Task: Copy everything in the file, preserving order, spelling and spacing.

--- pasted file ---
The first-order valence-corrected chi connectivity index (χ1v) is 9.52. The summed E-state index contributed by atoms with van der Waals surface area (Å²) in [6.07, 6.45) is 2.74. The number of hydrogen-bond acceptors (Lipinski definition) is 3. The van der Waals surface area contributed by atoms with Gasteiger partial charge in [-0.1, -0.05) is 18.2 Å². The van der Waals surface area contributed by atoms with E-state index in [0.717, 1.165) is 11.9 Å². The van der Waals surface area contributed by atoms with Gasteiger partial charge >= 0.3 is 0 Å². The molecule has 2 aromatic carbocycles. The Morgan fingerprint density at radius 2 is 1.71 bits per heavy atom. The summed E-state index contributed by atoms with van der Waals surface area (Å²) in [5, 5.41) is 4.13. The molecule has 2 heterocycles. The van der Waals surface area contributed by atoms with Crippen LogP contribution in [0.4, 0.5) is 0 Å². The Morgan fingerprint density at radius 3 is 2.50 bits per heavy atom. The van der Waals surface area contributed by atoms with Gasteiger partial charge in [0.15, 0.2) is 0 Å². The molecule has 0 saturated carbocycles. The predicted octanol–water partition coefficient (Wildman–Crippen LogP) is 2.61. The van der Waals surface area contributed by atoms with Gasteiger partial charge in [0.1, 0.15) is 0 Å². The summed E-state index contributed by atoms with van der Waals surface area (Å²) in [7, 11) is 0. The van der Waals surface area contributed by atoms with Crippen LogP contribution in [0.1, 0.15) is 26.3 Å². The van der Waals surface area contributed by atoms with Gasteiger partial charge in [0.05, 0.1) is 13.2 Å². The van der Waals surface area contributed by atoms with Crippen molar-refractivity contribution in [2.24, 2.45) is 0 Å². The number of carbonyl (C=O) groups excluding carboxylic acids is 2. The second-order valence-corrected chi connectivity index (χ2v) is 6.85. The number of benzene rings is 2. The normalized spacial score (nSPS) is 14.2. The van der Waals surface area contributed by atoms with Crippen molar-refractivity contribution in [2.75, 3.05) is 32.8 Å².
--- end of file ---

The first-order valence-corrected chi connectivity index (χ1v) is 9.52. The summed E-state index contributed by atoms with van der Waals surface area (Å²) in [6.07, 6.45) is 2.74. The number of hydrogen-bond acceptors (Lipinski definition) is 3. The van der Waals surface area contributed by atoms with Gasteiger partial charge in [-0.1, -0.05) is 18.2 Å². The van der Waals surface area contributed by atoms with E-state index in [0.717, 1.165) is 11.9 Å². The van der Waals surface area contributed by atoms with Gasteiger partial charge >= 0.3 is 0 Å². The molecule has 2 aromatic carbocycles. The Morgan fingerprint density at radius 2 is 1.71 bits per heavy atom. The summed E-state index contributed by atoms with van der Waals surface area (Å²) in [5, 5.41) is 4.13. The molecule has 2 heterocycles. The van der Waals surface area contributed by atoms with Crippen LogP contribution in [0.4, 0.5) is 0 Å². The Morgan fingerprint density at radius 3 is 2.50 bits per heavy atom. The van der Waals surface area contributed by atoms with Gasteiger partial charge in [0.15, 0.2) is 0 Å². The molecule has 0 saturated carbocycles. The predicted octanol–water partition coefficient (Wildman–Crippen LogP) is 2.61. The van der Waals surface area contributed by atoms with Gasteiger partial charge in [0.1, 0.15) is 0 Å². The summed E-state index contributed by atoms with van der Waals surface area (Å²) in [7, 11) is 0. The van der Waals surface area contributed by atoms with Crippen LogP contribution in [0.1, 0.15) is 26.3 Å². The van der Waals surface area contributed by atoms with Gasteiger partial charge in [0.05, 0.1) is 13.2 Å². The van der Waals surface area contributed by atoms with Crippen molar-refractivity contribution in [2.24, 2.45) is 0 Å². The number of carbonyl (C=O) groups excluding carboxylic acids is 2. The second-order valence-corrected chi connectivity index (χ2v) is 6.85. The number of benzene rings is 2. The normalized spacial score (nSPS) is 14.2. The van der Waals surface area contributed by atoms with Crippen molar-refractivity contribution in [2.75, 3.05) is 32.8 Å².